Control plane example:

   1.  Routing Protocol(RP) @10:

       *  In ISIS advertise locator B:10::/48

       *  BGP AFI=1,SAFI=128 originates a VPN route RD:V/v via B:10::1
          and Prefix-SID attribute B:10:DT4::. This route is advertised
          to service RR.

   2.  RP @ 7:

       *  ISIS redistribute B:10::/48 into BGP

       *  BGP Originates B:10::/48 in AFI=2/SAFI=4 with next hop node 7
          and label explicit null among border routers.

   3.  RP @ 4:

       *  BGP learns B:10::/48 with next hop node 7 and outgoing label.

       *  BGP advertise B:10::/48 in AFI=2/SAFI=1 with next hop B:4::1
          and Prefix-SID attribute tlv type 5 carrying local End
          behavior function B:4:END:: to node 1

       *  Alternatively, BGP redistributes remote locator or summary
          route in LI domain IGP.

   4.  RP @ 1:

       *  BGP learns B:10::/48 via B:4::1 and Prefix-SID attribute TLV
          type 5 with SRv6 SID B:4:END::

       *  Alternatively, B:10::/48 or summary route reachability is
          learned through ISIS



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       *  BGP AFI=1, SAFI=128 learn service prefix RD:V/v, next hop
          B:10::1 and PrefixSID attribute TLV type 5 with SRv6 SID
          B:10:DT4

   FIB state

@1: IPv4 VRF V/v => H.Encaps.red <B:4:END::, B:10:DT4::> with SRH, SRH.NH=IPv4
@4: IPv6 Table: B:4:END:: => Update DA with B:10:DT4::,set IPv6.NH=IPv4, pop the SRH
@4: IPv6 Table: B:10::/48 => push MPLS label 2 (Explicit NULL), push MPLS Label 16007
@7: MPLS label 2 => pop and lookup next IPv6 DA
@7: IPv6 Table B:10::/48 => forward via ISIS path to 10
@10: IPv6 Table B:10:DT4:: => pop the outer header and lookup the inner IPv4 DA in the VRF

6.1.2.2.  Mo6

   Refer Section 2.1.1 for Mo6 scenario.  MPLS based L3/L2 BGP services
   are signaled with IPv4 next-hop of PE through Service RRs with no
   color extended community.  Ingress PE need labelled reachability to
   remote PE IPv4 loopback address advertised as next hop with service
   routes.

   BGP LU [RFC8277] advertise IPv4 PE loopbacks.  Next hop self-
   performed on border routers.

   Following are options and protocol extensions to tunnel IPv4 PE
   loopback LSP through SRv6 C domain

6.1.2.2.1.  Tunnel BGP LU LSP across SRv6 C domain

   Intuitive solution for an MPLS-minded operator

   o  Existing BGP-LU label cross-connect on border routers for each PE
      IPv4 loopback address.

   o  The lookups at the ingress border router are based on BGP3107
      label as usual

   o  Just the SR-MPLS IGP label to next hop is replaced by an IPv6
      tunnel with DA = SRv6 SID associated with DTM behavior in C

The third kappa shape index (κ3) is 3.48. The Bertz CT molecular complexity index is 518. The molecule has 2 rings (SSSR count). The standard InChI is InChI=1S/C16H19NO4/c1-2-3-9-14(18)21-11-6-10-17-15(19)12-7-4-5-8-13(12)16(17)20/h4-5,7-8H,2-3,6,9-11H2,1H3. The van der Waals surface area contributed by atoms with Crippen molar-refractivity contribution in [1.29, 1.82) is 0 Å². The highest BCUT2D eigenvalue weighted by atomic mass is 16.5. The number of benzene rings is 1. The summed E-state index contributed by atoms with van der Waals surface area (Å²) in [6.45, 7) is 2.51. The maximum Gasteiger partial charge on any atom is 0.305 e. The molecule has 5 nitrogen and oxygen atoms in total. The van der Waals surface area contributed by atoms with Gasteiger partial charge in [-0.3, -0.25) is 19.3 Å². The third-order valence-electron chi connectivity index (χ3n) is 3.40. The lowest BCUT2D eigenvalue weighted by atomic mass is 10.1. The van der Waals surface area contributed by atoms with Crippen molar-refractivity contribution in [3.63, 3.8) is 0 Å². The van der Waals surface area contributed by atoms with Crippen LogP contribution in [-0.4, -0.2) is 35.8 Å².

domain.

   o  Ingress border router forwarding perform 3107 label swap and
      H.Encaps.M with DA = SRv6 SID associated with DTM behavior

   o  Similar to MPLS-over-IP






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   Following section describes how existing BGP LU updates between
   border routers may carry SRv6 SID associated with DTM behavior to
   tunnel LSP across SRv6 C domain

6.1.2.2.1.1.  SRv6 label route tunnel TLV

   This document introduces a new TLV called "SRv6 label route tunnel"
   TLV of the BGP Prefix-SID Attribute to achieve signaling of SRv6 SIDs
   to tunnel MPLS packet with label in NLRI at the top of its label
   stack through SRv6/IPv6 domain.  Behavior which may be encoded but
   not limited to is End.DTM.  SRv6 label route tunnel TLV signals "AND"
   semantics i.e.  push label signaled in NLRI and perform H.Encaps.M
   with DA as SRv6 SID signaled in TLV.

   o  Reminder: RFC 8669 introduced Prefix-SID attribute with TLV type 1
      for label index and TLV type 3 for Originator SRGB for AFI=1/2 and
      SAFI 4 (BGP LU)

   o  This document extends the BGP Prefix-SID attribute [RFC8669] to
      carry new "SRv6 label route tunnel" TLV.  This document limits the
      usage of this new TLV to AFI=1/2 SAFI 4.  The usage of this TLV
      for other AFI/SAFI is out of scope of this document.

   o  "SRv6 label route tunnel" TLV is encoded exactly like SRv6 Service
      TLVs in Prefix-SID Attribute [I-D.ietf-bess-srv6-services] with
      following modification:

      1.  TLV Type (1 octet): This field is assigned values from the
          IANA registry "BGP Prefix-SID TLV Types".  It is set to 7 for
          "SRv6 label route tunnel" TLV.

      2.  No transposition scheme is allowed i.e. transposition length
          MUST be 0 in SRv6 SID Structure Sub-Sub-TLV

   o  Possibility of label encapsulation when dataplane has LSP to next
      hop irrespective of SRv6 SID signaled in "SRv6 label route tunnel"